Georges Perec's relationship to his Jewishness went through phases of opacity and transparence, and his declarations on the subject are so complex that, irrespective of his good faith (or of what Harry Mathews called "the intensity and unique candor which emanates from his works"), they cannot be treated as the last word on the matter. As we shall see, some of the most obvious traces and signs of Jewish foundations are not located exactly where Perec would have put them himself.
In the following pages, "Jewishness" means both the fact of being Jewish (objective Jewishness) and the way of being Jewish (subjective Jewishness); and "Judaism" means not only the religious faith, but also the whole set of cultural values attached to Jewishness.
1. The Gap Made Manifest
There are a number of allusions to Jews and Judaism in the works of Georges Perec:
--"wearers of invisible stars" in A Man Asleep;
--a "Yid from Munich running from the Anschluss" in La Disparition;
--references to the Zohar and the cabala in "History of the Lipogram";
--various dreams where Jewishness crops up in connection with public order--arrest, denunciation, internment in La Boutique obscure (notably, dreams 16 and 124);
--the celebrated pages on childhood and family in the autobiographical chapters of W or The Memory of Childhood;
--the passage elaborating on Perec's special relationship with Ellis Island as a place of exile and his interviews of immigrants of Jewish origin in the television documentary Ellis Island: Tales of Vagrancy and Hope;
--a reference to The Golem, also mentioned in Ellis Island;
--finally, there are two named Jewish characters in the milling microcosm of Life A User's Manual: the ethnologist Marcel Appenzzell and Albert Cinoc, whose profession is given as that of "word-killer"
Perec's published answers to interviewers' questions about his Jewishness must also be taken into account, especially those given in Paris in 1979 (published in L'Arc 76) and in Warsaw in 1981 (published in Litteratures in 1983).
Except for the particular statements in certain passages of W and Ellis Island, there are few references in Perec's fiction to Judaism, or to the theme of Jewishness, and thus we hardly feel encouraged to make this theme alone a topic for study. Since Perec is an author who uses accumulation, even saturation as a favorite technique, his painstaking understatement deserves to be highlighted. Similar things were said about Kafka, who was even more discreet, since the word Jewish never once appears in his work!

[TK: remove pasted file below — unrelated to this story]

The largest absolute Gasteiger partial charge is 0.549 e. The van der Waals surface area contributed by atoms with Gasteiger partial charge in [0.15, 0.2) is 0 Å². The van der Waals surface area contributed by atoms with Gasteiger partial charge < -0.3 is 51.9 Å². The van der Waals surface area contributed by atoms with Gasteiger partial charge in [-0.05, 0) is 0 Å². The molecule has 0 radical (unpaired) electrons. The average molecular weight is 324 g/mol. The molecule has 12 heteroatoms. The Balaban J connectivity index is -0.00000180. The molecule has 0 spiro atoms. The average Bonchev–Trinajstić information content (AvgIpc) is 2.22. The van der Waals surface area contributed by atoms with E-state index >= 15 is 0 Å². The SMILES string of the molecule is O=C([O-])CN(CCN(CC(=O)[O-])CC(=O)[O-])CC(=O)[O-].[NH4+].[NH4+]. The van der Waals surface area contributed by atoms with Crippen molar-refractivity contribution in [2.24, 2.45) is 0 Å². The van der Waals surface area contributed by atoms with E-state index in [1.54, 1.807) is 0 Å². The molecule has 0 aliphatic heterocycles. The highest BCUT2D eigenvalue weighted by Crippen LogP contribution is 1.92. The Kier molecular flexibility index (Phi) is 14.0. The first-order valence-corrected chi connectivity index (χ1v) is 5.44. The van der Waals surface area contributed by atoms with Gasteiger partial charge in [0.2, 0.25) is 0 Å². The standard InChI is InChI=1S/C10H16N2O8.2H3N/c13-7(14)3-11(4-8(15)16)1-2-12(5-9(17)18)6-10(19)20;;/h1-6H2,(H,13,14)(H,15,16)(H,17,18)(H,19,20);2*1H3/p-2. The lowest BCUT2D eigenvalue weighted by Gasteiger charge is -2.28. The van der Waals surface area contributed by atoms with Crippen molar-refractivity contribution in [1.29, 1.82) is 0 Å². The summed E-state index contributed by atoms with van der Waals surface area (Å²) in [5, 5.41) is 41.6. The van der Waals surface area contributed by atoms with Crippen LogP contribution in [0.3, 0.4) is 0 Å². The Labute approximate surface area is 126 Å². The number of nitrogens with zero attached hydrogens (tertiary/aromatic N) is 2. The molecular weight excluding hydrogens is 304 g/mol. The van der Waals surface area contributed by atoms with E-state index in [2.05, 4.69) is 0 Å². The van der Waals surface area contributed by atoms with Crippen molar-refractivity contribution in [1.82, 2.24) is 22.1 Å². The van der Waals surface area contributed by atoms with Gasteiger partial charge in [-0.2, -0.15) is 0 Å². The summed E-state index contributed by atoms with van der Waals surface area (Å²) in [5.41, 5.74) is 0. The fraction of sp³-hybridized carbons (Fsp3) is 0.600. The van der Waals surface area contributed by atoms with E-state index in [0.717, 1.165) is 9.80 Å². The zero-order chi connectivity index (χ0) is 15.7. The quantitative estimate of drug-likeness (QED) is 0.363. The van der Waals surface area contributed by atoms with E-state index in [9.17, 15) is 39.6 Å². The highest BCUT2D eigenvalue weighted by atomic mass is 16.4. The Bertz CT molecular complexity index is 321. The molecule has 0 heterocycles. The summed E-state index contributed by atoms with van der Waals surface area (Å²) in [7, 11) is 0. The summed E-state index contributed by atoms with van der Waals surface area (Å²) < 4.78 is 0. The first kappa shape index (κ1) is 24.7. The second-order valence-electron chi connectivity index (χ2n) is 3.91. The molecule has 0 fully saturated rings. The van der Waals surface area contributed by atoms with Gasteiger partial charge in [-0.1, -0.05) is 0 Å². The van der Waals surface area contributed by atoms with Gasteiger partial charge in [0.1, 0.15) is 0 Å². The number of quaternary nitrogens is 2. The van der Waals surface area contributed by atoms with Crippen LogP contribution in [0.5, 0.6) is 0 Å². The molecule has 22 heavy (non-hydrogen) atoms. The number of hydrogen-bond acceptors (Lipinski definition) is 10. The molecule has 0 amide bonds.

This omission appears to achieve the impossible. Kafka's discretion about Judaism goes hand in hand with a deep understanding of Jewish culture and an extraordinary openness to the various currents running through the Jewish world of his time. His daily entries in the Diaries prove this. But in Perec's case it seems to be mainly the natural result of ignorance, of an absence of basic Jewish education, compounded by indifference and lack of curiosity. Perec knew next to nothing about Judaism either as a religion or as a culture. He did not understand Yiddish or Hebrew, and outside the events of the war, he does not show any particular interest in any period of what might be called "Jewish history." When he tries to imagine his mother's childhood, for example, he settles for a completely literary phantasmagoria built around the memory of the stories he read in his own childhood--Andersen's The Little Match Girl, the story of Cosette at the Thenardiers' (from Hugo's Les Miserables), or the pictures of Tom Thumb and his brothers--when the information about Lubartow and its population, half of it Jewish, could easily be found in the Encyclopedia Judaica.
Georges Perec probably does not speak of Jewish people more frequently, does not touch on Judaism in its concrete, historical existence with a little more competence, simply because he has nothing to say on the subject. What stops him seems to be an inbuilt hesitation when faced with a subject which has no familiarity for him. Perec's work is obviously at the other end of a whole spectrum of postwar Jewish literature, far removed from all those American and French writers for whom the Jewish experience is constantly and clearly present, and becomes (in different ways) the sole theme of an oeuvre, of a whole life. Elie Wiesel, for example, built his life and work around his role as a witness of the Holocaust.